"The photos were taken top-down so you couldn't see the size of the pet, and the flash would create these red eyes," he recalls. "Sometimes [volunteers] would shoot the photos through the chain-link fences."

That's why Adam and his wife, Mary, have spent much of their free time over the past five years photographing over 1,200 shelter animals to show off their unique personalities to potential adoptive families. The Goldbergs' wonderful work was recently profiled by Chewy in the video above entitled, "A Day in the Life of a Shelter Pet Photographer."

This article originally appeared on 12.02.19


Just imagine being an 11-year-old boy who's been shuffled through the foster care system. No forever home. No forever family. No idea where you'll be living or who will take care of you in the near future.

Then, a loving couple takes you under their care and chooses to love you forever.

What could one be more thankful for?

That's why when a fifth grader at Deerfield Elementary School in Cedar Hills, Utah was asked by his substitute teacher what he's thankful for this Thanksgiving, he said finally being adopted by his two dads.

via OD Action / Twitter

To the child's shock, the teacher replied, "that's nothing to be thankful for," and then went on a rant in front of 30 students saying that "two men living together is a sin" and "homosexuality is wrong."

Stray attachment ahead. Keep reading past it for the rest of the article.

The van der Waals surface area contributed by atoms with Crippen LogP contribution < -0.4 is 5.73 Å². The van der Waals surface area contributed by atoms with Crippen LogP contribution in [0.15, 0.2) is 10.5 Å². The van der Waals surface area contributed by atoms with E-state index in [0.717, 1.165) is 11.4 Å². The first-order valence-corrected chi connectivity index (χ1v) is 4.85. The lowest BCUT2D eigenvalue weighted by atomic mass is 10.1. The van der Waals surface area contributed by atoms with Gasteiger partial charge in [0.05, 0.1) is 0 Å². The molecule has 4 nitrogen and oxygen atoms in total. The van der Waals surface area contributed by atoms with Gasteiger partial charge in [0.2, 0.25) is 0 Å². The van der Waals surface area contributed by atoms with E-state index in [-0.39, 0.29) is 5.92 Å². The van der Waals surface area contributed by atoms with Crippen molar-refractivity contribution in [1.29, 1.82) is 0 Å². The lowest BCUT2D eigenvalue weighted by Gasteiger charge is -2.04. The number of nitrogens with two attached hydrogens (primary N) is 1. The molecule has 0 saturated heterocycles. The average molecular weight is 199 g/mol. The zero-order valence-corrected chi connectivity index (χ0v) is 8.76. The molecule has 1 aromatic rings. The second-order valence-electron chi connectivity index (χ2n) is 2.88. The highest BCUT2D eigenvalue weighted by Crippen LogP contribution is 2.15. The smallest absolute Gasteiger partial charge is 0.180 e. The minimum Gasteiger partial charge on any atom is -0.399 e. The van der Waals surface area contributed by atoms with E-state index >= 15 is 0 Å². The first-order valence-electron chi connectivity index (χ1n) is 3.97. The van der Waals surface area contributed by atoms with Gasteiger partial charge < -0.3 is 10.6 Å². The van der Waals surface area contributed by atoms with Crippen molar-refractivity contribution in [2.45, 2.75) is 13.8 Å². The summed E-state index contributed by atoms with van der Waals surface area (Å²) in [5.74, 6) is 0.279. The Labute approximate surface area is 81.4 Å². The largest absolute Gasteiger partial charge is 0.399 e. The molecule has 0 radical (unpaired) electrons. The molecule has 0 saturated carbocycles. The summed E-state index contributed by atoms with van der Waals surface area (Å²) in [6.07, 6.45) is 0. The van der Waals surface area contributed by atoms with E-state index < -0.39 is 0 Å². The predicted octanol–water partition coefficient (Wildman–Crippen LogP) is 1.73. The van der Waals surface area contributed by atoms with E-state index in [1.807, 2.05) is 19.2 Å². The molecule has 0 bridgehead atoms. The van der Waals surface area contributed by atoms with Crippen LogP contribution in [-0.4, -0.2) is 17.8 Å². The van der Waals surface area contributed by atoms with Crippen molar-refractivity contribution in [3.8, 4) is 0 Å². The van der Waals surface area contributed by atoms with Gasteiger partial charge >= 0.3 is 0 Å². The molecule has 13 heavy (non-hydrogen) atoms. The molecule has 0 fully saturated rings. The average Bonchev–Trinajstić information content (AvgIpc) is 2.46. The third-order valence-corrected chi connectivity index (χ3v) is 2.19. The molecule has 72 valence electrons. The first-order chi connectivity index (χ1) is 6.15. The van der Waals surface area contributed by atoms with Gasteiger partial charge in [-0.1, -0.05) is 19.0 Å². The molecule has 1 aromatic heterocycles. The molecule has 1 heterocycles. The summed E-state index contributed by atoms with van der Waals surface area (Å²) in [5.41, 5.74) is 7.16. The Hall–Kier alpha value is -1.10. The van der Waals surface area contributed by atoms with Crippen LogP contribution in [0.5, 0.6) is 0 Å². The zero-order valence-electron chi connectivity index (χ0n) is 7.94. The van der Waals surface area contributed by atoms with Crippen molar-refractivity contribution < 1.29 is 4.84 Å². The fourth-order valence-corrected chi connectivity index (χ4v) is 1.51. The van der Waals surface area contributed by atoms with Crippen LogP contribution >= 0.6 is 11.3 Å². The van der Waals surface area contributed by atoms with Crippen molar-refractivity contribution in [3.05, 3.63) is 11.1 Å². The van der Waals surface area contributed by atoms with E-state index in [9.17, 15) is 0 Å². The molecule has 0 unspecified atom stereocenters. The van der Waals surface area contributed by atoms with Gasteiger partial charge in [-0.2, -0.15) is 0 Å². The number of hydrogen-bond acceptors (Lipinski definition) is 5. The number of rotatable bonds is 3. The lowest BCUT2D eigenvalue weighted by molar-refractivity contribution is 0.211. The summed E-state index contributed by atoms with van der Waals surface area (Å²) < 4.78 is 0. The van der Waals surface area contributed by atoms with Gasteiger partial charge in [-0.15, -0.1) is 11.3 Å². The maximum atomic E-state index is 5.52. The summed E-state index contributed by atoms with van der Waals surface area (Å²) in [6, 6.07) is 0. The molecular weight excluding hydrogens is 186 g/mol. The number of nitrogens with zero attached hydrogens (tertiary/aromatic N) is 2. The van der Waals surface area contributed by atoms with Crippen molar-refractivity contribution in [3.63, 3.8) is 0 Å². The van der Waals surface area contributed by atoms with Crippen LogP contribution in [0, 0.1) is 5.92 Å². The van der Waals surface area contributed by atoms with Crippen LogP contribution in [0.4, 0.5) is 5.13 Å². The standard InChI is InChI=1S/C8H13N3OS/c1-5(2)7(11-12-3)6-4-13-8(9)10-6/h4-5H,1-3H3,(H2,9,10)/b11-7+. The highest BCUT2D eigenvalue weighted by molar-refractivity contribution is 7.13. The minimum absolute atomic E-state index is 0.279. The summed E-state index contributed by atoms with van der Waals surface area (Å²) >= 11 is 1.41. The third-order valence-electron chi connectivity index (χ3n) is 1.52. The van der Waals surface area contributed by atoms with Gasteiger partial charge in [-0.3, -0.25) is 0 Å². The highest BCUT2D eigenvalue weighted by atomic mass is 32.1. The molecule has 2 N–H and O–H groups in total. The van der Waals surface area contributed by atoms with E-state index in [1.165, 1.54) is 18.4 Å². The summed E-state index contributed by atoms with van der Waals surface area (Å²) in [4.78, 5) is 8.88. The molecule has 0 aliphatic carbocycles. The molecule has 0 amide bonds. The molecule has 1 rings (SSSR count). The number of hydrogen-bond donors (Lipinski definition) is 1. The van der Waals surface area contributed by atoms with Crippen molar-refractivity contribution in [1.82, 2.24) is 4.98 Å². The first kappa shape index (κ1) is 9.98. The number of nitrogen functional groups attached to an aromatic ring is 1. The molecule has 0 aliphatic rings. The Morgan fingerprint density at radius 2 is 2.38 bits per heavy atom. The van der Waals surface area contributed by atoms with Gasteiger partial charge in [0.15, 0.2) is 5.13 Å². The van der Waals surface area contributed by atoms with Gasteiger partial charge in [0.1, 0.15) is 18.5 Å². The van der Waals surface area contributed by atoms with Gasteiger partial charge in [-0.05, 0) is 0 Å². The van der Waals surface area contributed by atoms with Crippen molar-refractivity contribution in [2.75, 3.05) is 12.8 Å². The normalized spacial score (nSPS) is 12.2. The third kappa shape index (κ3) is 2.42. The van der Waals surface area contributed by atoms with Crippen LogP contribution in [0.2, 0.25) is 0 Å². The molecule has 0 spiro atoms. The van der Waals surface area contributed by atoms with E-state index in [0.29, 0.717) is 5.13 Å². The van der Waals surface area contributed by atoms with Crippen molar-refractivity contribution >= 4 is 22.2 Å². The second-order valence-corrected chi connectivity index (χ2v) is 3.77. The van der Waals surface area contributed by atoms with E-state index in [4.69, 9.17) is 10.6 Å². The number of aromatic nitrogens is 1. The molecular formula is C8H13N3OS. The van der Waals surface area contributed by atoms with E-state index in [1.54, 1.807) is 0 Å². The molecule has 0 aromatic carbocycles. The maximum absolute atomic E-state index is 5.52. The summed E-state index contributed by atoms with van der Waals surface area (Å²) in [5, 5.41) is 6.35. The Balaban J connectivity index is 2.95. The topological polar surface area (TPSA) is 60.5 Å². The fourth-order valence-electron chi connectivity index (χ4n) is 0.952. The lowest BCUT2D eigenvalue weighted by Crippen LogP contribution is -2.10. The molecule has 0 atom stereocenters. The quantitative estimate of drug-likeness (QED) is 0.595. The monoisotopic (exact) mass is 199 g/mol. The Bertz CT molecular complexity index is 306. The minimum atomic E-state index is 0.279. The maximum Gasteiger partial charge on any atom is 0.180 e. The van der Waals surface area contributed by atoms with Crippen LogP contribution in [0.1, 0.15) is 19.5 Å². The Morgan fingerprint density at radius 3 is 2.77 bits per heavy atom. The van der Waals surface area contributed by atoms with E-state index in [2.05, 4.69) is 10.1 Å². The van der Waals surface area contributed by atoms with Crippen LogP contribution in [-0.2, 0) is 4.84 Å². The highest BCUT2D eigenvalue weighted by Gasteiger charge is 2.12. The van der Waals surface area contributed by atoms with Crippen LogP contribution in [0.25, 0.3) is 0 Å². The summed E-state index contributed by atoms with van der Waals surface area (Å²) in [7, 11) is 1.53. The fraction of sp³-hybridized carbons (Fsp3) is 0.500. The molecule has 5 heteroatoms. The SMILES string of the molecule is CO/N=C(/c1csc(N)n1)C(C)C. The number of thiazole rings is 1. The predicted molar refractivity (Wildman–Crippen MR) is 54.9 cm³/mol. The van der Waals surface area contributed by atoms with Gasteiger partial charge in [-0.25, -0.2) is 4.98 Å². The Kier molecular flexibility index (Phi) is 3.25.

While the boy sat there embarrassed, three girls in the class stood up for him by walking out of the room to tell the principal. Shortly after, the substitute was then escorted out of the building.

While on her way out she scolded the boy, saying it was his fault she was removed.

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One of the boy's parents-to-be is Louis van Amstel, is a former dancer on ABC's "Dancing with the Stars." "It's absolutely ridiculous and horrible what she did," he told The Salt Lake Tribune. "We were livid. It's 2019 and this is a public school."

The boy told his parents-to-be he didn't speak up in the classroom because their final adoption hearing is December 19 and he didn't want to do anything that would interfere.

He had already been through two failed adoptions and didn't want it to happen again.

via Loren Javier / Flickr

A spokesperson for the Alpine School District didn't go into detail about the situation but praised the students who spoke out.

"Fellow students saw a need, and they were able to offer support," David Stephenson said. "It's awesome what happened as far as those girls coming forward."

RELATED: A homophobic ad was placed next to a pizza shop. They messed with the wrong place.

He also said that "appropriate action has been taken" with the substitute teacher.

"We are concerned about any reports of inappropriate behavior and take these matters very seriously," Kelly Services, the school the contracts out substitute teachers for the district, said in a statement. "We conduct business based on the highest standards of integrity, quality, and professional excellence. We're looking into this situation."

After the incident made the news, the soon-to-be adoptive parents' home was covered in paper hearts that said, "We love you" and "We support you."

Religion is supposed to make us better people.

But what have here is clearly a situation where a woman's judgement about what is good and right was clouded by bigoted dogma. She was more bothered by the idea of two men loving each other than the act of pure love they committed when choosing to adopt a child.